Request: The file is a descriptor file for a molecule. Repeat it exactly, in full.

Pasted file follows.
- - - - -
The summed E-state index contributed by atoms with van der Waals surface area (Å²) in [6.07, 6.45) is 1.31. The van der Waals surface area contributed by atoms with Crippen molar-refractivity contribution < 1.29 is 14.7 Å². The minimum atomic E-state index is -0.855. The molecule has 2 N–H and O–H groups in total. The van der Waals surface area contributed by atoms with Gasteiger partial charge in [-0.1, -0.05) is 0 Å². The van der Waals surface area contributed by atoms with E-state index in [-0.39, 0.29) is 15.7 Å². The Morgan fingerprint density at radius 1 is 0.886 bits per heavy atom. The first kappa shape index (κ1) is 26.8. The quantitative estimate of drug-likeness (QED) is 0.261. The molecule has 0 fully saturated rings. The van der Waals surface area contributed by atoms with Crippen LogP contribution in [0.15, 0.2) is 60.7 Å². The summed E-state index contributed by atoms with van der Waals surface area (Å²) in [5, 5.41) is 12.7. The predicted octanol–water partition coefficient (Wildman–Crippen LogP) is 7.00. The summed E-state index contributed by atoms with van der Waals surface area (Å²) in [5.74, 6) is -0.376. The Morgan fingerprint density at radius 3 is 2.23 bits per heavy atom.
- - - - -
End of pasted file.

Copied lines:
The summed E-state index contributed by atoms with van der Waals surface area (Å²) in [6.07, 6.45) is 1.31. The van der Waals surface area contributed by atoms with Crippen molar-refractivity contribution < 1.29 is 14.7 Å². The minimum atomic E-state index is -0.855. The molecule has 2 N–H and O–H groups in total. The van der Waals surface area contributed by atoms with Gasteiger partial charge in [-0.1, -0.05) is 0 Å². The van der Waals surface area contributed by atoms with E-state index in [-0.39, 0.29) is 15.7 Å². The Morgan fingerprint density at radius 1 is 0.886 bits per heavy atom. The first kappa shape index (κ1) is 26.8. The quantitative estimate of drug-likeness (QED) is 0.261. The molecule has 0 fully saturated rings. The van der Waals surface area contributed by atoms with Crippen LogP contribution in [0.15, 0.2) is 60.7 Å². The summed E-state index contributed by atoms with van der Waals surface area (Å²) in [5, 5.41) is 12.7. The predicted octanol–water partition coefficient (Wildman–Crippen LogP) is 7.00. The summed E-state index contributed by atoms with van der Waals surface area (Å²) in [5.74, 6) is -0.376. The Morgan fingerprint density at radius 3 is 2.23 bits per heavy atom.